As a book a friend gave me says, “You are alive. You will survive.” I just keep repeating that… (And the book is helping me a lot, if you are looking for something…How to Survive the Loss of a Love.

  • I was there.

    It gets better, I promise.

  • Jessica

    This post was beautiful and gut-wrenching. I fought back both nausea and tears as I read your post and was taken back just over two years ago. Your thoughts and circumstances were so eerily similar to mine. I knew my husband and I didn’t have a perfect relationship and had areas we needed to work on, but was completely blindsided when I picked up the phone call from the husband of my ex’s mistress. I am 9 months out of my divorce and my life looks different than I ever imagined- in some ways worse, in some ways better, but mostly just different. Others have given advice in a much more eloquent manner, so I won’t try to compete. I just want to say thank you for sharing and please know there’s one more person sending out good thoughts to you during this time.

  • Kaitlyn

    APW & Kayla,

    Thank you for sharing this story. I am newly engaged and still processing what it means to be married. I am hopeful, excited, and trying to mentally prepare myself for all that is to come. Divorce has never been one of those things… has never seemed like an option to me. Your story is emotional, and well told. I am sad for you but know you are facing a new beginning. Know that you are loved and you are destined for something amazing! And know that your story has touched me, and I am sure many others who read APW. Thank you, thank you.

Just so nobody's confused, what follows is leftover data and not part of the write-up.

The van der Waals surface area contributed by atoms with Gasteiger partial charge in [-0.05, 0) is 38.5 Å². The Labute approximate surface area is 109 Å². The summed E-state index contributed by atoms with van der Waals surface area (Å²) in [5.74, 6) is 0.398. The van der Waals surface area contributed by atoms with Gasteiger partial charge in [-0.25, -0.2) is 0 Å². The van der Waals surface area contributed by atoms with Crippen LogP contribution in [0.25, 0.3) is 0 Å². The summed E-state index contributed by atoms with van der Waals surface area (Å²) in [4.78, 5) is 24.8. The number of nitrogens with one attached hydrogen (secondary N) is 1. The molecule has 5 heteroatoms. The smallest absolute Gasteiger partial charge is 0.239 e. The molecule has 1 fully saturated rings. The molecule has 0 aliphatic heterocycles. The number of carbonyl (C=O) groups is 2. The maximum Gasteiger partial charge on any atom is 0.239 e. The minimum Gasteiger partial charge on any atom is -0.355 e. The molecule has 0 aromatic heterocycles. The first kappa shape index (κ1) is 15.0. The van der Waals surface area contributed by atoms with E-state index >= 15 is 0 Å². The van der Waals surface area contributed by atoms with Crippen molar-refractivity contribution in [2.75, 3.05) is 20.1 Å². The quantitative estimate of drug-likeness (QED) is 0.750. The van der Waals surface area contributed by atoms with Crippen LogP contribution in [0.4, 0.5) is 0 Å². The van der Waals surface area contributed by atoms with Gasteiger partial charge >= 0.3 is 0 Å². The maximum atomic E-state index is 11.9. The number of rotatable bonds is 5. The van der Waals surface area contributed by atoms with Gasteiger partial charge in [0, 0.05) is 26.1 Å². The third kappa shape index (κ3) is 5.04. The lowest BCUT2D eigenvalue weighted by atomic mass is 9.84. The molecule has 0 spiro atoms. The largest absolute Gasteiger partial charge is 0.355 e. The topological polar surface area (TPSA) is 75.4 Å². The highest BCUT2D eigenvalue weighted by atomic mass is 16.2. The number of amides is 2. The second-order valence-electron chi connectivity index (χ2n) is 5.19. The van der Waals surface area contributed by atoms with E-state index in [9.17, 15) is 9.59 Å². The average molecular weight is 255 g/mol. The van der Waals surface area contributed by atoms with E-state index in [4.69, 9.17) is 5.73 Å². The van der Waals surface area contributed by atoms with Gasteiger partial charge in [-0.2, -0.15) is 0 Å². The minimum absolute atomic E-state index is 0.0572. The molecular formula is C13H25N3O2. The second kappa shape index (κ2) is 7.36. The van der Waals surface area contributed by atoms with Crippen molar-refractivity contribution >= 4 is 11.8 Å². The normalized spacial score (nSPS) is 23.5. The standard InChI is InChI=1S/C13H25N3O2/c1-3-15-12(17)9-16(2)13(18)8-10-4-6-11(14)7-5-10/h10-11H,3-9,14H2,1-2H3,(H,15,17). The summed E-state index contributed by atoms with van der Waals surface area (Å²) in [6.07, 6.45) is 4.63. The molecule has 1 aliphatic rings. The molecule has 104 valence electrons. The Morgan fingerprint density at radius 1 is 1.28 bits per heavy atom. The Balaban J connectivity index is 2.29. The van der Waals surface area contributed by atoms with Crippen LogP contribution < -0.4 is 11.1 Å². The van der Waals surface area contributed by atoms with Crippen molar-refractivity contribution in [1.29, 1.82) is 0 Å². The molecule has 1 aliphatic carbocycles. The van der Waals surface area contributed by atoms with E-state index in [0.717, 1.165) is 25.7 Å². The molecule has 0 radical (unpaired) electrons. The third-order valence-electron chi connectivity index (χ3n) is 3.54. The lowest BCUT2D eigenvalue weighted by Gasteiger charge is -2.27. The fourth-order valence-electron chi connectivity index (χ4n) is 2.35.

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  • Benny

    Kayla, it’s taken me a few days to collect my thoughts on this, and now I’ve figured out why. It’s because I actually did a very similar thing, unintentionally. I was with my ex for 4 years when she broke off our engagement, about 5 months away from our wedding. Part of it involved an emotional affair.

    Though I’d never been one to do this before, I started taking random self-portraits with my phone, since one of the few things I found consistent pleasure in (in the early months) was dressing up for no reason, experimenting with shorter hair, learning how to wear lipstick for the first time, going out by myself at night. I started taking the pictures to see how certain things looked paired together, but after a few months I realized how I had a sort of documentary of grief. I saved the pictures from the first year in a separate album, and flipping through them now, I can literally see myself changing. The joy and color coming back to my face, gaining back the weight I lost in desperate sadness. So I encourage you to keep photographing all the things. Even if you delete them eventually, you will have a record of this.

    Anger and grief will burn you clean if you let them. Stay strong; we’re all with you.

  • Tammy

    Thank you you for sharing. I am reading this while my husband is sleeping on the couch and wondering if our marriage can be salvaged.
    I am so grateful that APW exist. It makes me realize that I am not alone in my heartbreak. Thank you. Hugs

  • Kayla and APW,
    Thank you for this post. I have thought about it a lot on the last three weeks, and it has helped to know I am not alone….